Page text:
Days After Paris Attacks, Obama Cites Progress in the Fight Against the Islamic State
President Obama calls on other nations to do more to fight the Islamic State.
Days after a series of attacks in Paris claimed the lives of at least 129 people, President Barack Obama insisted to world leaders that progress was being made against the terror group that has overtaken large swaths of Iraq and Syria.
“The terrible events in Paris were obviously a terrible and sickening setback,” Obama said at a G-20 meeting in Turkey. “Even as we grieve with our French friends, however, we can’t lose sight that there has been progress being made.”
Minutes later, Obama added: “So, in short, both in Iraq and Syria, ISIL controls less territory than it did before.” He was referring to an alternative acronym for the Islamic State, which he called the “face of evil.”
Even so, the president ruled out sending U.S. ground troops to fight against the group, saying doing so would be a “mistake.” He said the United States must find partners on the battlefield to advance against the Islamic State, and noted that U.S. special forces are on the ground to help coordinate American airstrikes — 8,000 of which have been launched to date.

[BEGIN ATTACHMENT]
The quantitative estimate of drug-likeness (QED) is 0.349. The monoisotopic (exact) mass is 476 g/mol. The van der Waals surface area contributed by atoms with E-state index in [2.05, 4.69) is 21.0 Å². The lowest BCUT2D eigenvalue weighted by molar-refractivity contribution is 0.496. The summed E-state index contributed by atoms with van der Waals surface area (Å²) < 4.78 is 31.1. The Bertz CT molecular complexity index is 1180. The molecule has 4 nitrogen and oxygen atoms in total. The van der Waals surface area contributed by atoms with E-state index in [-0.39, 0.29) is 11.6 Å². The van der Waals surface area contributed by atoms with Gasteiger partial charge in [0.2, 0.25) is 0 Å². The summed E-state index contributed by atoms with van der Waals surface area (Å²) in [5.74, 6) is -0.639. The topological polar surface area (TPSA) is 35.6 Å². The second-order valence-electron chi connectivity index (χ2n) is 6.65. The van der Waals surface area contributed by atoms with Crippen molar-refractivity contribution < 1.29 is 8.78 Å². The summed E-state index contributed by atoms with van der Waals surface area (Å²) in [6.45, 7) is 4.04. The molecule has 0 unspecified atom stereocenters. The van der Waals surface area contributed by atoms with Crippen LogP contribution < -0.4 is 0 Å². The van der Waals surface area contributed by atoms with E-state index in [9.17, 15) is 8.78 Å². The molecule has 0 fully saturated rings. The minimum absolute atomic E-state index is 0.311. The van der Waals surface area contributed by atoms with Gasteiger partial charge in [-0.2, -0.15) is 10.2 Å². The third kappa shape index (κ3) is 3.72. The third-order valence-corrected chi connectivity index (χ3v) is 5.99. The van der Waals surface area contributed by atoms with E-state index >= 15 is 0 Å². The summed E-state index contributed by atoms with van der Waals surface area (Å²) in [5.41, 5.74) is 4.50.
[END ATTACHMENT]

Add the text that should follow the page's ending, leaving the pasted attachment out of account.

Obama’s comments came as French President François Hollande said the attacks on Paris were “planned in Syria, organized in Belgium and perpetrated on our soil with French complicity.” As Hollande spoke, a manhunt continued in France and Belgium for Brussels-born Salah Abdeslam, 26, who is thought to be one the attackers.
Obama called on other nations to “step up” with more resources against the Islamic State “if we want this progress to be sustained.” He downplayed reports that intelligence officials had advance warning of a looming onslaught. “There were no specific mentions of this particular attack that would give us a sense of something that we need — that we could provide French authorities, for example, or act on ourselves.”
The president also dismissed as “shameful” comments from GOP presidential hopeful and former Florida Gov. Jeb Bush, who has called for Syrian refugees to be screened by religion for relocation, and that U.S. assistance should focus on Christians.
“That’s not American. That’s not who we are. We don’t have religious tests to our compassion,” Obama said. He added: “I had a lot of disagreements with George W. Bush on policy, but I was very proud after 9/11 when he was adamant and clear about the fact that this is not a war on Islam.”
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